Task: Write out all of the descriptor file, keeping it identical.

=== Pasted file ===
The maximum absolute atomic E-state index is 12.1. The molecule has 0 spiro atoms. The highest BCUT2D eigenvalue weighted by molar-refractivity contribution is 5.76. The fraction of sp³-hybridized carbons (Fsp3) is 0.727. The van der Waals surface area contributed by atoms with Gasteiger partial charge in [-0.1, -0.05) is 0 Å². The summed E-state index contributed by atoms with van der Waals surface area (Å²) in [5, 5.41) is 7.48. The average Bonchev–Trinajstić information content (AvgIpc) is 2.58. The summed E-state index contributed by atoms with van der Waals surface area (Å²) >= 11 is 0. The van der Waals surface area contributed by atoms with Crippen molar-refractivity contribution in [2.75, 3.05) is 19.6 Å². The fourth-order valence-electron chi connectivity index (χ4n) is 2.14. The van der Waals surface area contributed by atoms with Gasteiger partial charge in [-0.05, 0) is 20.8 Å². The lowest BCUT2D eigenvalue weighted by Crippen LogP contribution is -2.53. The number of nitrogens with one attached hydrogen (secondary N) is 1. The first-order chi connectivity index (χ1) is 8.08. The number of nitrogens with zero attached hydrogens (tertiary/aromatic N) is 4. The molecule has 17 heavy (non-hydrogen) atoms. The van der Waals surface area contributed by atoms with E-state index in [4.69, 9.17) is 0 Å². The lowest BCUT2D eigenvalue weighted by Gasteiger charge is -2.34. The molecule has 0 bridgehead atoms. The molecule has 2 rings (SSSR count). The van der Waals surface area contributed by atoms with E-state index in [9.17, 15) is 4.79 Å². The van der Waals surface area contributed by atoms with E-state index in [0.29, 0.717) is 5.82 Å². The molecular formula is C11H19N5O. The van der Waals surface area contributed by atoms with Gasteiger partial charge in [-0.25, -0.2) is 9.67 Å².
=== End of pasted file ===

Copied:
The maximum absolute atomic E-state index is 12.1. The molecule has 0 spiro atoms. The highest BCUT2D eigenvalue weighted by molar-refractivity contribution is 5.76. The fraction of sp³-hybridized carbons (Fsp3) is 0.727. The van der Waals surface area contributed by atoms with Gasteiger partial charge in [-0.1, -0.05) is 0 Å². The summed E-state index contributed by atoms with van der Waals surface area (Å²) in [5, 5.41) is 7.48. The average Bonchev–Trinajstić information content (AvgIpc) is 2.58. The summed E-state index contributed by atoms with van der Waals surface area (Å²) >= 11 is 0. The van der Waals surface area contributed by atoms with Crippen molar-refractivity contribution in [2.75, 3.05) is 19.6 Å². The fourth-order valence-electron chi connectivity index (χ4n) is 2.14. The van der Waals surface area contributed by atoms with Gasteiger partial charge in [-0.05, 0) is 20.8 Å². The lowest BCUT2D eigenvalue weighted by Crippen LogP contribution is -2.53. The number of nitrogens with one attached hydrogen (secondary N) is 1. The first-order chi connectivity index (χ1) is 8.08. The number of nitrogens with zero attached hydrogens (tertiary/aromatic N) is 4. The molecule has 17 heavy (non-hydrogen) atoms. The van der Waals surface area contributed by atoms with E-state index in [4.69, 9.17) is 0 Å². The lowest BCUT2D eigenvalue weighted by Gasteiger charge is -2.34. The molecule has 0 bridgehead atoms. The molecule has 2 rings (SSSR count). The van der Waals surface area contributed by atoms with E-state index in [9.17, 15) is 4.79 Å². The van der Waals surface area contributed by atoms with E-state index in [0.29, 0.717) is 5.82 Å². The molecular formula is C11H19N5O. The van der Waals surface area contributed by atoms with Gasteiger partial charge in [-0.25, -0.2) is 9.67 Å².